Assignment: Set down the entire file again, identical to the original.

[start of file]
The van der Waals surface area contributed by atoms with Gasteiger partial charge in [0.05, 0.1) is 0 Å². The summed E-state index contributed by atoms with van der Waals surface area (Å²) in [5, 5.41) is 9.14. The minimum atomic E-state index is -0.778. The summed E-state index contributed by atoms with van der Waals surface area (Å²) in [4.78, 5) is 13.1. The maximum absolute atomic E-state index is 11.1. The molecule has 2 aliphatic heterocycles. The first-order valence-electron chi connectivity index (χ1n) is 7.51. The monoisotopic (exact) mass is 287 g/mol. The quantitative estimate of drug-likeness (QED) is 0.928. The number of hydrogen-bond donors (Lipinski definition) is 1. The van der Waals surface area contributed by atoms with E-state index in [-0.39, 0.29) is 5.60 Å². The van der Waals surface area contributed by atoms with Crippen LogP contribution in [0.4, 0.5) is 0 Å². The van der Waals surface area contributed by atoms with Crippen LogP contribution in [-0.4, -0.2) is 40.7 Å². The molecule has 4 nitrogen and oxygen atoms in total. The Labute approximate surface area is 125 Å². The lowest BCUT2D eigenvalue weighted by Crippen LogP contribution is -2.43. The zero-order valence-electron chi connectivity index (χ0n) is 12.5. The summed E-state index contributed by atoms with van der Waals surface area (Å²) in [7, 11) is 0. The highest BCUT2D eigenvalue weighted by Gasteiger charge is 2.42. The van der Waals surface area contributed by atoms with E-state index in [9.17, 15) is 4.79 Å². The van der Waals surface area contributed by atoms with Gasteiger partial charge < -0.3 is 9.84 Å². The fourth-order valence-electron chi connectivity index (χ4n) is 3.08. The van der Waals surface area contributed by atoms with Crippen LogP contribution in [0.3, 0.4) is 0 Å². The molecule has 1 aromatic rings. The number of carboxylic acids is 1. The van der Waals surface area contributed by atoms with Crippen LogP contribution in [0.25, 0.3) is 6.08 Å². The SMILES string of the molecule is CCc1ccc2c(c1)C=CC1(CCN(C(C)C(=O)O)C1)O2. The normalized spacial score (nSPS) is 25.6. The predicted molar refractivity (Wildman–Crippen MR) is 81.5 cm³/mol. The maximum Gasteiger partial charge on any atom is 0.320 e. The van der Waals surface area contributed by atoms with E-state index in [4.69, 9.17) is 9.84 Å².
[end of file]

The van der Waals surface area contributed by atoms with Gasteiger partial charge in [0.05, 0.1) is 0 Å². The summed E-state index contributed by atoms with van der Waals surface area (Å²) in [5, 5.41) is 9.14. The minimum atomic E-state index is -0.778. The summed E-state index contributed by atoms with van der Waals surface area (Å²) in [4.78, 5) is 13.1. The maximum absolute atomic E-state index is 11.1. The molecule has 2 aliphatic heterocycles. The first-order valence-electron chi connectivity index (χ1n) is 7.51. The monoisotopic (exact) mass is 287 g/mol. The quantitative estimate of drug-likeness (QED) is 0.928. The number of hydrogen-bond donors (Lipinski definition) is 1. The van der Waals surface area contributed by atoms with E-state index in [-0.39, 0.29) is 5.60 Å². The van der Waals surface area contributed by atoms with Crippen LogP contribution in [0.4, 0.5) is 0 Å². The van der Waals surface area contributed by atoms with Crippen LogP contribution in [-0.4, -0.2) is 40.7 Å². The molecule has 4 nitrogen and oxygen atoms in total. The Labute approximate surface area is 125 Å². The lowest BCUT2D eigenvalue weighted by Crippen LogP contribution is -2.43. The zero-order valence-electron chi connectivity index (χ0n) is 12.5. The summed E-state index contributed by atoms with van der Waals surface area (Å²) in [7, 11) is 0. The highest BCUT2D eigenvalue weighted by Gasteiger charge is 2.42. The van der Waals surface area contributed by atoms with E-state index in [9.17, 15) is 4.79 Å². The van der Waals surface area contributed by atoms with Gasteiger partial charge < -0.3 is 9.84 Å². The fourth-order valence-electron chi connectivity index (χ4n) is 3.08. The van der Waals surface area contributed by atoms with Crippen LogP contribution in [0.3, 0.4) is 0 Å². The molecule has 1 aromatic rings. The number of carboxylic acids is 1. The van der Waals surface area contributed by atoms with Crippen LogP contribution in [0.25, 0.3) is 6.08 Å². The SMILES string of the molecule is CCc1ccc2c(c1)C=CC1(CCN(C(C)C(=O)O)C1)O2. The normalized spacial score (nSPS) is 25.6. The predicted molar refractivity (Wildman–Crippen MR) is 81.5 cm³/mol. The maximum Gasteiger partial charge on any atom is 0.320 e. The van der Waals surface area contributed by atoms with E-state index in [4.69, 9.17) is 9.84 Å².